Rising prices and unemployment were heavy on the minds of voters Tuesday even as a glimmer of optimism peeked through, with four in 10 saying the nation's economy is getting better.
The voters were in wide agreement that the economy still has far to go—three-fourths said it was poor or not so good, according to preliminary results of exit polls. Only a fourth thought they were better off financially than four years ago when President Barack Obama was elected. Voters were most likely to say their families were doing about the same.
The survey of voters as they left polling places showed six in 10 ranked the economy the top issue, far ahead of health care, the federal budget deficit or foreign policy. The majority who don't yet see economic improvement were roughly divided over whether things were getting even worse or just stuck in place.
Joseph Neat, a stay-at-home father in Hagerstown, Md., said he voted for Republican Mitt Romney because Obama has had enough time to deal with the economic troubles affecting families, especially gasoline prices that he called "insane."
"We don't have time for him to make changes. We need the changes now," Neat said of Obama. "And four years is plenty of time."
Voters pointed to years of high unemployment and rising prices as the biggest problems for people like them; those two worries far outstripped concerns about the housing market or taxes in the exit polls conducted for The Associated Press and television networks.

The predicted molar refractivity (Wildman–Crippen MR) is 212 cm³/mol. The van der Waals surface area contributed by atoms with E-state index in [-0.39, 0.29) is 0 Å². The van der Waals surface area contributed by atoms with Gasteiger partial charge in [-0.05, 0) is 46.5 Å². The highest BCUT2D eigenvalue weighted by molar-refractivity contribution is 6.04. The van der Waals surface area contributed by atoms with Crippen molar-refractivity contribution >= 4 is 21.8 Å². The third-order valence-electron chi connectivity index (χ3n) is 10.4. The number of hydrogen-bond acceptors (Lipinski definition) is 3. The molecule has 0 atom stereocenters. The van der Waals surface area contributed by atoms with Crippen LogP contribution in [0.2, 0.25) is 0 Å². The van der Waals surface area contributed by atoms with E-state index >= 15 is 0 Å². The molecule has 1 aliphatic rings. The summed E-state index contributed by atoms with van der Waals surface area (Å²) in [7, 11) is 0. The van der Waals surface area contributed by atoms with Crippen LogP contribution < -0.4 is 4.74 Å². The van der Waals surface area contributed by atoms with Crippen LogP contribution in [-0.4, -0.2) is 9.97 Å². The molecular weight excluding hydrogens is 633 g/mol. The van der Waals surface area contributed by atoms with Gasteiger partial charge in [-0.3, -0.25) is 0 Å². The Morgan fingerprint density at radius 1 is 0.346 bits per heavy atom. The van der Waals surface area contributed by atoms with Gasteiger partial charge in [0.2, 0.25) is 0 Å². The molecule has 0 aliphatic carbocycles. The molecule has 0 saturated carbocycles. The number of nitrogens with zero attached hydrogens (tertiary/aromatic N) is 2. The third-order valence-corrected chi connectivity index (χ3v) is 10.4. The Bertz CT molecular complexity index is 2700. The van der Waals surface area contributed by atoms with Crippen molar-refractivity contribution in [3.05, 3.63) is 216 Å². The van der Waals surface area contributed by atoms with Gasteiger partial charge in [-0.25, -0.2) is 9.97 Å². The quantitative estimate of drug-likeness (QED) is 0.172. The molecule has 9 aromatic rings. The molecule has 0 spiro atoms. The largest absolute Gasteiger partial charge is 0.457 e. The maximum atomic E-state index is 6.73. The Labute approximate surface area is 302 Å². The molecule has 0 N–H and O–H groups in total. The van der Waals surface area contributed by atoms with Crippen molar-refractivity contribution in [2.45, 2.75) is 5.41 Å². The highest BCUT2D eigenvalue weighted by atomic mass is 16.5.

About half of voters said the previous president, George W. Bush, shoulders more of the blame for economic problems than Obama.
About four in 10 blamed Obama. They don't include William Mullins of Lansing, Mich.
"Obama had a lot to deal with when he came to office," Mullins said. "You can't change everything overnight."
Only a quarter of voters were feeling enthusiastic about Obama's administration; about as many said they're angry about it.
About half said government is doing too many things better left to businesses and individuals, a point hammered by Romney throughout the campaign. Only four in 10 wanted government to do more.
But voters were more likely to say Obama stands for the middle class or the poor. The Obama campaign's insistence that the multimillionaire Romney would do more for well-heeled Americans seems to have taken hold in voters' minds.
Half of voters said they think Romney's policies generally favor the rich and barely any thought he favors the poor.
In contrast, only about one in 10 said Obama, who has pushed higher taxes for the wealthy, favors rich Americans. About half of voters said taxes should be raised on income over $250,000 per year.
For Obama, the biggest group—four in 10—said his policies help the middle class, with the poor coming in a close second.
Nearly two-thirds of voters said they thought illegal immigrants working in the United States should be offered a chance to apply for legal status, instead of being deported.
About one in 10 voters said they'd only settled on their presidential choice within the last few days or even on Election Day.
The survey of 18,237 voters was conducted for the AP and the television networks by Edison Research. This includes preliminary results from interviews conducted as voters left a random sample of 350 precincts nationally Tuesday, as well as 4,389 who voted early or absentee and were interviewed by landline or cellular telephone from Oct. 29 through Nov. 4. Results for the full sample were subject to sampling error of plus or minus 2 percentage points; it is higher for subgroups.
Associated Press writer David Dishneau in Hagerstown, Md., contributed to this report.
Copyright 2012 The Associated Press.
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